The U.S. Navy has said it will not remove certain books from its recommended reading list after Republican lawmakers raised concerns about their "anti-American" content.
Most of the current 48 CNO-PRP titles cover topics relevant to the Navy's mission of building a fighting force capable of winning wars, including leadership development, fleet tactics, history and geopolitics of the world's maritime powers, and technologies of future naval warfare.
However, the admiral's list also includes books that are overtly political, namely "How to Be an Antiracist" by Ibram X. Kendi, "Sexual Minorities and Politics: An Introduction" by Jason Pierceson, and "The New Jim Crow" by Michelle Alexander.
Rep. Jim Banks (R-Ind.), who served in the Navy Reserve and was deployed to Afghanistan in 2014 and 2015, took issue with the inclusion of those books. In his Feb. 26 letter to Gilday, he argued that Kendi's "How to be an Antiracist" promoted "explicitly anti-American" views and urged the admiral to remove it.
Reps. Doug Lamborn (R-Colo.) and Vicky Hartzler (R-Mo.) expressed similar concerns, noting in a joint letter to Gilday that sailors pledge to defend the U.S. Constitution, yet these CNO-PRP titles portray the United States as a nation that is racist at its root.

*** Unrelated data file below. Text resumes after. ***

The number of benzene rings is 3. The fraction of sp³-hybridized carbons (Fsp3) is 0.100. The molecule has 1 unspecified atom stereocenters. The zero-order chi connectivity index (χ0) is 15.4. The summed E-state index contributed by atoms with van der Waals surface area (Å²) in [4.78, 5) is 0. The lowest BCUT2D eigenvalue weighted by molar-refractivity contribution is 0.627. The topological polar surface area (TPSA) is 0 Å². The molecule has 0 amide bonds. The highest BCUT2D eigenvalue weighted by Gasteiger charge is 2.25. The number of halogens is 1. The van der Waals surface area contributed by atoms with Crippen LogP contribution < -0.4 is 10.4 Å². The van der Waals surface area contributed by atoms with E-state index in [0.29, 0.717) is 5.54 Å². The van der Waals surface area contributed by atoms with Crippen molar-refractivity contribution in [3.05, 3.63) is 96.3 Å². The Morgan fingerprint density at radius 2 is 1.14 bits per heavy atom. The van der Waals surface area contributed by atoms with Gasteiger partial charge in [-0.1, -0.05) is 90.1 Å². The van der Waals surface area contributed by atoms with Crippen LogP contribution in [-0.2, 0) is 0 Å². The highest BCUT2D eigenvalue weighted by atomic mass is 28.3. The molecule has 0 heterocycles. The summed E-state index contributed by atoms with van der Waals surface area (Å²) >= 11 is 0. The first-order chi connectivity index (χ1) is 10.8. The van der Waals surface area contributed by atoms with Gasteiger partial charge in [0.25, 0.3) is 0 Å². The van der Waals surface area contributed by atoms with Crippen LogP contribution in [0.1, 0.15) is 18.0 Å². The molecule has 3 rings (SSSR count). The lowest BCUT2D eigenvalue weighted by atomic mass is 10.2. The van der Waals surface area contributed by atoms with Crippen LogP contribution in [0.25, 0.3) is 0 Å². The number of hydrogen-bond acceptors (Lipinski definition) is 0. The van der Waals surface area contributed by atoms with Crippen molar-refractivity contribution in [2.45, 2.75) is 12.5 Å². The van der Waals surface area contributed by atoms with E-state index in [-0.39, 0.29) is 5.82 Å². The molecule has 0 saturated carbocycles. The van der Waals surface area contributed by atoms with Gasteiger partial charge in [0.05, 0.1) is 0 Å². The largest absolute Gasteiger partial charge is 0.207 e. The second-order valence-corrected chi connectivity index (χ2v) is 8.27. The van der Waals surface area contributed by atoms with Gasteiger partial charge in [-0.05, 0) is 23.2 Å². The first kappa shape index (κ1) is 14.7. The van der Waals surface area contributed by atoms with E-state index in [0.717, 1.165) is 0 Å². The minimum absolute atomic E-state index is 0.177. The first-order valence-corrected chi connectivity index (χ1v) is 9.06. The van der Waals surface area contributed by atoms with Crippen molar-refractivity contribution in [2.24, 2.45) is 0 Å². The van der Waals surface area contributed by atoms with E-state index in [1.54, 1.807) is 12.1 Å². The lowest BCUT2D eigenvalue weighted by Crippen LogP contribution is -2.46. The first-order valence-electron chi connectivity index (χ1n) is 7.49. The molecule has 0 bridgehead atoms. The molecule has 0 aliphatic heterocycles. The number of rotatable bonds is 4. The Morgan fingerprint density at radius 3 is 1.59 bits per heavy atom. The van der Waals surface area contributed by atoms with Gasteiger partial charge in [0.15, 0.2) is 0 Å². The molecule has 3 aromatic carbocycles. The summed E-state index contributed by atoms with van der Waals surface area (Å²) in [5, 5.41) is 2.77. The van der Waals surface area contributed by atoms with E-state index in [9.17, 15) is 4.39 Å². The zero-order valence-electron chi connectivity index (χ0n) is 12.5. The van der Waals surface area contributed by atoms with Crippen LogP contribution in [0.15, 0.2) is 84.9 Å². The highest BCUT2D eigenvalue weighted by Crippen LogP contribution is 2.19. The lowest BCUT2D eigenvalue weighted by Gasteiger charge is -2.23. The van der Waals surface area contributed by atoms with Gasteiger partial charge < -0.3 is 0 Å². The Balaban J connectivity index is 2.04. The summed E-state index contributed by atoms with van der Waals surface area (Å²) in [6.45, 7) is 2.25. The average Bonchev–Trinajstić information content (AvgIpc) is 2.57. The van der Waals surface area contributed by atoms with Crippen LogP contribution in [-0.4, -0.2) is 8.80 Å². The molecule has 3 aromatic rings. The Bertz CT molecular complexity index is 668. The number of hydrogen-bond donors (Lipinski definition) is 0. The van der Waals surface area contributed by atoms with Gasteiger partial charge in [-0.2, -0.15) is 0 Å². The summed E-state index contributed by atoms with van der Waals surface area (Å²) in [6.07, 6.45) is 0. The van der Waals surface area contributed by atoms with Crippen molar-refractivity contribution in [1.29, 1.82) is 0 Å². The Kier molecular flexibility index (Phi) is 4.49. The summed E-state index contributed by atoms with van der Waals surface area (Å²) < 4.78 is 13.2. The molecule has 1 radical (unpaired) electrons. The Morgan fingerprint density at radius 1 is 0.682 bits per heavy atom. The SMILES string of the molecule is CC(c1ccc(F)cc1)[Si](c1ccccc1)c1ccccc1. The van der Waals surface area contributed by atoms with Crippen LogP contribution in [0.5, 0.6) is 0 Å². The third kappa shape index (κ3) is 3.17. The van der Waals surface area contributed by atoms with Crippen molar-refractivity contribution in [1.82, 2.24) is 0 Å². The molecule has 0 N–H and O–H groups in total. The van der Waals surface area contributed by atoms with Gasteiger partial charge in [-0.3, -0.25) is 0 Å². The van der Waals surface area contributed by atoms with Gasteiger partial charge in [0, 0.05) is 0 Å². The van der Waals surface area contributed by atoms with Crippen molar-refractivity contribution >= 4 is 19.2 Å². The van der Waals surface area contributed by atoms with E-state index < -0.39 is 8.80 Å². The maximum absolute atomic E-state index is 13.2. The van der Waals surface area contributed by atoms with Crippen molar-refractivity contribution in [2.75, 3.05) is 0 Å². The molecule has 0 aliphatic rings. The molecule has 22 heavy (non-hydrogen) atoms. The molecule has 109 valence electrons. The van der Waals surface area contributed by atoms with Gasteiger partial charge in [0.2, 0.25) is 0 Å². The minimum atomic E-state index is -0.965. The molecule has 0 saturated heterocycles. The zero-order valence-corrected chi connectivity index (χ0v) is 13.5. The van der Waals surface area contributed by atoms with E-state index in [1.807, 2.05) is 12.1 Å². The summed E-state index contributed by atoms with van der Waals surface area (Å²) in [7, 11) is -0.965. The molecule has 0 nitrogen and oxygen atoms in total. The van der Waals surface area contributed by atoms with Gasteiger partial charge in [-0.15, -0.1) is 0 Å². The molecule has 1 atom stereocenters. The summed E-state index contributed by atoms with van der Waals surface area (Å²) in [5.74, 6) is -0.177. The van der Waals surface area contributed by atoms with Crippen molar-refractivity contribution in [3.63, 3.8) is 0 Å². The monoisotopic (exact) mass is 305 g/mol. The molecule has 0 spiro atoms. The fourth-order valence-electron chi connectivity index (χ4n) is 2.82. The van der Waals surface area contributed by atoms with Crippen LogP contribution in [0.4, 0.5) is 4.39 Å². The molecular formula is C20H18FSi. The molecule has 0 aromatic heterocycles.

"All three books reinforce the view that America is a confederation of identity categories of the oppressed and their oppressors rather than a common homeland of individual citizens who are united by common purposes and fidelity to the ideals of the Declaration of Independence and codified in the Constitution," the Congress members wrote in a Mar. 11 letter obtained by Fox News.
"These works fall under the rubric of critical race theory, a racial form of Marxist philosophy which should not be allowed to poison our military," they added.
Gilday added that he wants all Navy personnel to achieve the same level of "self-reflection."
In the same letter, Gilday said that some of the books in the reading list came from recommendations from Task Force One Navy, which he contacted over the summer in order to "identify and remove racial barriers, improve inclusion efforts, create new opportunities for professional development and eliminate obstacles to enter the Navy."
"While I do not endorse every viewpoint of the books on this reading list, I believe exposure to varied ideas improves the critical thinking skills of our sailors," Gilday wrote, reported Fox News. "My commitment to them is to continue to listen, make sure their voice is heard, and make the Navy a shining example of an organization centered on respect, inclusive of all."
"The New Jim Crow," another New York Times bestseller, examines an alleged institutional racial bias that disproportionately keeps black people in prisons, and likens the current American criminal justice system to the historical Jim Crow codes, which legalized racial segregation across the American South.